The Canada Revenue Agency (CRA) announces that Deborah Dieckmann was sentenced to four years in jail and fined $1,285,930 for tax fraud. Her father, George Salmon, was sentenced to two years less-a-day in jail and fined $397,758 for tax fraud. On July 24, 2013 Dieckmann was found guilty, in the Superior court of Justice, of seven counts of fraud over $5,000, while Salmon was found guilty of one count of fraud over $5,000.
They still owe back taxes or it’s back to jail for many, many more years
Dieckmann, upon her release from jail after serving her term, will have one year to pay the fine or she will serve an additional five consecutive years in jail. Salmon was also given one year, upon his release from jail after serving his term, to pay the fine or he will serve an additional three years in jail.
A CRA investigation found that from 2003 to 2006, Dieckmann, through a complicated system of nominee directors, controlled and operated staffing companies that provided temporary workers and payroll services to various clients. Dieckmann failed to remit to the CRA payroll deductions (Canada Pension Plan contributions and Employment Insurance premiums) and income tax deductions collected from clients on behalf of the temporary workers. Dieckmann also failed to remit payroll and income tax deductions on behalf of clients for whom her companies were administering the payroll. During the period in question approximately $5.8 million was not remitted to the CRA. The court found that Dieckmann derived a direct personal benefit from the diverted deductions.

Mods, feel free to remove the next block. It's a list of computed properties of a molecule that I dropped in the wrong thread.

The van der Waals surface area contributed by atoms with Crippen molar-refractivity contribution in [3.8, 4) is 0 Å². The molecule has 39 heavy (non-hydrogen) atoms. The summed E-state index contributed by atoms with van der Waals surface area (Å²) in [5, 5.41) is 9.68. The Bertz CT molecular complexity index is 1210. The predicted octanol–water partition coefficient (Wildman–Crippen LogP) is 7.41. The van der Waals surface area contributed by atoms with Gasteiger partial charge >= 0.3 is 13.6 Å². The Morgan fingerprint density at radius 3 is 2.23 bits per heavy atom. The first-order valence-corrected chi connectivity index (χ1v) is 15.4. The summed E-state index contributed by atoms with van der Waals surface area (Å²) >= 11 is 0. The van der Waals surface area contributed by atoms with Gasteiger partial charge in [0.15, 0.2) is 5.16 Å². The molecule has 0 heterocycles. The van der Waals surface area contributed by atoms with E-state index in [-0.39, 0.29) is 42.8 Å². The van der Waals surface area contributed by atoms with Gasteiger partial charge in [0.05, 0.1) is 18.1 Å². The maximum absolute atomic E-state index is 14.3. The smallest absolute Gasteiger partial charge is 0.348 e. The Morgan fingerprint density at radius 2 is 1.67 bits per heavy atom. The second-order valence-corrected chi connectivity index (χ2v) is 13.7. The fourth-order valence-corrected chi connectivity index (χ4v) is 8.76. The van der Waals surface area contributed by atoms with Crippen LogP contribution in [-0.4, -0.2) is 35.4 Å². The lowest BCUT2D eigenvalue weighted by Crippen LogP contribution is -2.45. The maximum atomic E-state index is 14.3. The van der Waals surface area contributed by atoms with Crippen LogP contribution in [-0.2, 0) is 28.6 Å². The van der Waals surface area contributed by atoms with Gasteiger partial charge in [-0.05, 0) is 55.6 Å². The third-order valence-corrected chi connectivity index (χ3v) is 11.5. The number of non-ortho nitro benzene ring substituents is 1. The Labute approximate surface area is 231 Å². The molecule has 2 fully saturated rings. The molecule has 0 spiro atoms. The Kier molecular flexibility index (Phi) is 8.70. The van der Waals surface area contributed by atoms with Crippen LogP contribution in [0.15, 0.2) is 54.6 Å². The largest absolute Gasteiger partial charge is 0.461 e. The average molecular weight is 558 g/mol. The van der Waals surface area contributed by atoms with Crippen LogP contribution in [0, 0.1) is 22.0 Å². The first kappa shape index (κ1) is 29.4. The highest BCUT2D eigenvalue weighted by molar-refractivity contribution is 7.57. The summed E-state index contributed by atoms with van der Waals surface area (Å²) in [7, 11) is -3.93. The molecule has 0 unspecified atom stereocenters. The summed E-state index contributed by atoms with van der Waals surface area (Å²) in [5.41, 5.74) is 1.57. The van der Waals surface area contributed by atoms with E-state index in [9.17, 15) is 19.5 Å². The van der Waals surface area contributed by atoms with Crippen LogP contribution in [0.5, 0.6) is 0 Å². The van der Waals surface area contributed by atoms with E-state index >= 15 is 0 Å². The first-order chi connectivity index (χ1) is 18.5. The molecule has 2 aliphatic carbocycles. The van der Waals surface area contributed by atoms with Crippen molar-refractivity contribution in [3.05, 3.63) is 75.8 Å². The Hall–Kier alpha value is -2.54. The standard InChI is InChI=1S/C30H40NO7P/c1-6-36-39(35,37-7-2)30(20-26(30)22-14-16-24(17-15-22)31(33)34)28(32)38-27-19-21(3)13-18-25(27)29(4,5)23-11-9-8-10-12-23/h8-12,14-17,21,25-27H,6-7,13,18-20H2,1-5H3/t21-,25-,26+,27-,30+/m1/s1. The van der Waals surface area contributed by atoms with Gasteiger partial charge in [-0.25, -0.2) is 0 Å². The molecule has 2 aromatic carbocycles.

The CRA investigation further revealed that George Salmon, Dieckmann’s father and owner of TPM Machining Group, knowingly used the payroll services of the Dieckmann companies to avoid the remittance of payroll and income tax deductions to the CRA on behalf of his employees.
The preceding information was obtained from the court records.
“The Canada Revenue Agency pursues tax evaders to maintain public confidence in the integrity of the tax system,” said Vince Pranjivan, Deputy Assistant Commissioner of the Ontario Region of the Canada Revenue Agency. “Canadians have to trust that our self-assessment system is working and that it is fair.”
Taxpayers who have not filed returns for previous years, or who have not reported all of their income, can still voluntarily correct their tax affairs. They may not be penalized or prosecuted if they make a valid disclosure before they become aware of any compliance action being initiated by the CRA against them. These taxpayers may only have to pay the taxes owing, plus interest. More information on the Voluntary Disclosures Program (VDP) can be found on the CRA’s Web site at www.cra.gc.ca/voluntarydisclosures.
Further information on convictions can also be found in the Media Room on the CRA website at www.cra.gc.ca/convictions.